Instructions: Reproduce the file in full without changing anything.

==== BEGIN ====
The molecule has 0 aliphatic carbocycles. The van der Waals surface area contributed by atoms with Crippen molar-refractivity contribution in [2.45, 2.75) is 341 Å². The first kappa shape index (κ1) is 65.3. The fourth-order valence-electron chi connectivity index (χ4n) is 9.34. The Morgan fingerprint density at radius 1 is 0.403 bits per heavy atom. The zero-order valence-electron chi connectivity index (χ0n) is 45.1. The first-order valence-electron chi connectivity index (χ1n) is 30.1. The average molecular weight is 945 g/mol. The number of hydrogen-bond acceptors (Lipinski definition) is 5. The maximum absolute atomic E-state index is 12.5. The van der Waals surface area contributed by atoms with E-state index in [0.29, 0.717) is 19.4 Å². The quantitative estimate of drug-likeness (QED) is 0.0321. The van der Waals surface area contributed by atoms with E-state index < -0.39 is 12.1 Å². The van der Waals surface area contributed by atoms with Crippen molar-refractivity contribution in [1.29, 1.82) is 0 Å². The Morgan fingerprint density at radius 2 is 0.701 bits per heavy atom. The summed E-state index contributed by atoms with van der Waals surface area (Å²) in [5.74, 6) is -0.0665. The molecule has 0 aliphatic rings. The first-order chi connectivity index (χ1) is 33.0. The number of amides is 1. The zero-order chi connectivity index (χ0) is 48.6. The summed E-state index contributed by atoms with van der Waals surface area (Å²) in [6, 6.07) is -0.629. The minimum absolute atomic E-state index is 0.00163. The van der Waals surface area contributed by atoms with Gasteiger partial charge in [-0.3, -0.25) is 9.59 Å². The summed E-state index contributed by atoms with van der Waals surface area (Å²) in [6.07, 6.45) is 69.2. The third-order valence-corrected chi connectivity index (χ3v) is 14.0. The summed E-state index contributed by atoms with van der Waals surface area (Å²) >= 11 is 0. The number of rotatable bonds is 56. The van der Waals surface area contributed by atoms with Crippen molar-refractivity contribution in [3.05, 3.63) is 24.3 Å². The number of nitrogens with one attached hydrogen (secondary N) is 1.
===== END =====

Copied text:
The molecule has 0 aliphatic carbocycles. The van der Waals surface area contributed by atoms with Crippen molar-refractivity contribution in [2.45, 2.75) is 341 Å². The first kappa shape index (κ1) is 65.3. The fourth-order valence-electron chi connectivity index (χ4n) is 9.34. The Morgan fingerprint density at radius 1 is 0.403 bits per heavy atom. The zero-order valence-electron chi connectivity index (χ0n) is 45.1. The first-order valence-electron chi connectivity index (χ1n) is 30.1. The average molecular weight is 945 g/mol. The number of hydrogen-bond acceptors (Lipinski definition) is 5. The maximum absolute atomic E-state index is 12.5. The van der Waals surface area contributed by atoms with E-state index in [0.29, 0.717) is 19.4 Å². The quantitative estimate of drug-likeness (QED) is 0.0321. The van der Waals surface area contributed by atoms with E-state index < -0.39 is 12.1 Å². The van der Waals surface area contributed by atoms with Crippen molar-refractivity contribution in [1.29, 1.82) is 0 Å². The Morgan fingerprint density at radius 2 is 0.701 bits per heavy atom. The summed E-state index contributed by atoms with van der Waals surface area (Å²) in [5.74, 6) is -0.0665. The molecule has 0 aliphatic rings. The first-order chi connectivity index (χ1) is 33.0. The number of amides is 1. The zero-order chi connectivity index (χ0) is 48.6. The summed E-state index contributed by atoms with van der Waals surface area (Å²) in [6, 6.07) is -0.629. The minimum absolute atomic E-state index is 0.00163. The van der Waals surface area contributed by atoms with Gasteiger partial charge in [-0.3, -0.25) is 9.59 Å². The summed E-state index contributed by atoms with van der Waals surface area (Å²) in [6.07, 6.45) is 69.2. The third-order valence-corrected chi connectivity index (χ3v) is 14.0. The summed E-state index contributed by atoms with van der Waals surface area (Å²) >= 11 is 0. The number of rotatable bonds is 56. The van der Waals surface area contributed by atoms with Crippen molar-refractivity contribution in [3.05, 3.63) is 24.3 Å². The number of nitrogens with one attached hydrogen (secondary N) is 1.